USS E-1 (SS-24)
USS E-1 during a naval review on 4 October 1912
|Builder:||Fore River Shipyard, Quincy, Massachusetts|
|Laid down:||22 December 1909|
|Launched:||27 May 1911, as USS Skipjack|
|Commissioned:||14 February 1912|
|Decommissioned:||20 October 1921|
|Renamed:||USS E-1, 17 November 1911|
|Reclassified:||SS-24, 17 July 1920|
|Fate:||Sold for scrap, 19 April 1922|
|Class and type:||E-class submarine|
|Length:||135 ft 3 in (41.22 m)|
|Beam:||14 ft 7 in (4.45 m)|
|Draft:||11 ft 8 in (3.56 m)|
|Test depth:||200 ft (61 m)|
|Capacity:||8,486 US gal (32,120 l) diesel fuel|
|Complement:||1 officer and 19 men|
|Armament:||4 × 18-inch (450 mm) torpedo tubes (4 torpedoes)|
USS E-1 (SS-24) was an E-class submarine of the United States Navy. Originally named Skipjack, the boat was launched on 27 May 1911 by the Fore River Shipyard, Quincy, Massachusetts; sponsored by Mrs. D. R. Battles; renamed E-1 on 17 November 1911; and commissioned on 14 February 1912, Lieutenant Chester W. Nimitz in command. She was the first American submarine to be powered by diesel engines.
Six days after commissioning, E-1 sailed from Boston for Norfolk via Newport and New York. Off the Virginia Capes, she underwent tests through April. Her engines were overhauled at New London, and she began operations off southern New England. On 28 September, she arrived at New York Navy Yard for alterations, repairs, and installation of a Sperry gyrocompass, for which she became a pioneer underwater test ship. She also experimented with submerged radio transmission.
E-1 conducted tests of these and other important developments under the direction of Commander, Submarine Flotilla, Atlantic Fleet, Lieutenant (and future Fleet Admiral) Chester W. Nimitz. Throughout his career, Nimitz played a progressive and leading role in the incorporation into the Navy of the vast scientific and technological developments of this century, many of them pioneered by the Navy. Nimitz's appreciation of the capabilities of submarines contributed to them becoming a decisive factor under his command in the War in the Pacific during World War II.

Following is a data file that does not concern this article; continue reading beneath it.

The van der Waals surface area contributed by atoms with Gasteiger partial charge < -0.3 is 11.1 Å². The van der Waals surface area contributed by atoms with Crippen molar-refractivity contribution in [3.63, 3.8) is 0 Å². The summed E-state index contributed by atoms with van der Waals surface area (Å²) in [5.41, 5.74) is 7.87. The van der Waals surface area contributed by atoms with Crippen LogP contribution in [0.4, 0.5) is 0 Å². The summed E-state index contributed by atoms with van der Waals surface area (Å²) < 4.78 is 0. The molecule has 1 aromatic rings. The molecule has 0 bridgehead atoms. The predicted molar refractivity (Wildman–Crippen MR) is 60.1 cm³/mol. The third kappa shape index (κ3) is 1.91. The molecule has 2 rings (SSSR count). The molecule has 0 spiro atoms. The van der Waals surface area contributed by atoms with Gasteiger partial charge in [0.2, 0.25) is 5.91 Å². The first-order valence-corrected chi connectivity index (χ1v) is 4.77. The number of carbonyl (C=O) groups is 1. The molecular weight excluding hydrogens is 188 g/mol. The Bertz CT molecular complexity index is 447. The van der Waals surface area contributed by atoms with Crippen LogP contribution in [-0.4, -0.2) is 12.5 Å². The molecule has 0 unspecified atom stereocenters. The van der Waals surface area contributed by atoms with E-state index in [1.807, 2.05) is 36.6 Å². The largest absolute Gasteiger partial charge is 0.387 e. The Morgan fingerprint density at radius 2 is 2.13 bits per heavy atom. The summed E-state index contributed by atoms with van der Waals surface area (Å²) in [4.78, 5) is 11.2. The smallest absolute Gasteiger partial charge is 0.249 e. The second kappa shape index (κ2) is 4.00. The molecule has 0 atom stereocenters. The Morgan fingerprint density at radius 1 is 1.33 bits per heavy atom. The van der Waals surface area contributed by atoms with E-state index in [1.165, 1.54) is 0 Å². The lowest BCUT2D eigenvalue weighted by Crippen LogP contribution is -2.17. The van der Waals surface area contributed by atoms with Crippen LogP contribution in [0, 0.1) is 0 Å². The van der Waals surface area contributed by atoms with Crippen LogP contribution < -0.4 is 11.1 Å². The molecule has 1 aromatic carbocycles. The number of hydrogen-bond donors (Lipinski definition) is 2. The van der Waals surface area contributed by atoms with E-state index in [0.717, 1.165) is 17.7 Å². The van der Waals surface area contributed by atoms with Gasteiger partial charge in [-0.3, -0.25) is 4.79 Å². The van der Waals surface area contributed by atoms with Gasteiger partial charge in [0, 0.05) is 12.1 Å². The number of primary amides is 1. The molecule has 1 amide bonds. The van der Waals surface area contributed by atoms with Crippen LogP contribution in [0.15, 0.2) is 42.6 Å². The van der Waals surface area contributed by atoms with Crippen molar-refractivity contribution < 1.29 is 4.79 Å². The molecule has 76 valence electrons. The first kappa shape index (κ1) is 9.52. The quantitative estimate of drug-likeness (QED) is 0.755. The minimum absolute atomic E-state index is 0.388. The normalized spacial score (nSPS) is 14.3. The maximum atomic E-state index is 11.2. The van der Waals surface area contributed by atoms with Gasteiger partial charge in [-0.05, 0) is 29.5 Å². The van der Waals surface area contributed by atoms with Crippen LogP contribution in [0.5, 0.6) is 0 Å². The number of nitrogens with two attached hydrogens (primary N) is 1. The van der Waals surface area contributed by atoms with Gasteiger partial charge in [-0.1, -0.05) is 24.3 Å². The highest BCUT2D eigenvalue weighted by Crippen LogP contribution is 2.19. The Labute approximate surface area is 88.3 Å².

E-1 continued important experimental development and training with the Atlantic Fleet for the next five years. In 1916 she became the first American submarine to cross the Atlantic. This was in response to the crossing of the Atlantic by the German submarines Deutschland and U-53 earlier that year.
On 4 December 1917, when she left Newport for the Azores and different duty. From 12 January 1918, she patrolled between Ponta Delgada and Horta, protecting the islands from German attack and use as a haven by U-boats. She returned to New London on 17 September. After overhaul, E-1 trained new submariners and tested experimental listening gear.
Placed in commission in reserve on 20 March 1920, E-1 arrived at Norfolk on 22 April. There she was placed in commission in ordinary on 18 July 1921, and on 17 September sailed for Philadelphia, where she was decommissioned on 20 October and sold on 19 April 1922.
- Photo gallery of E-1 at NavSource Naval History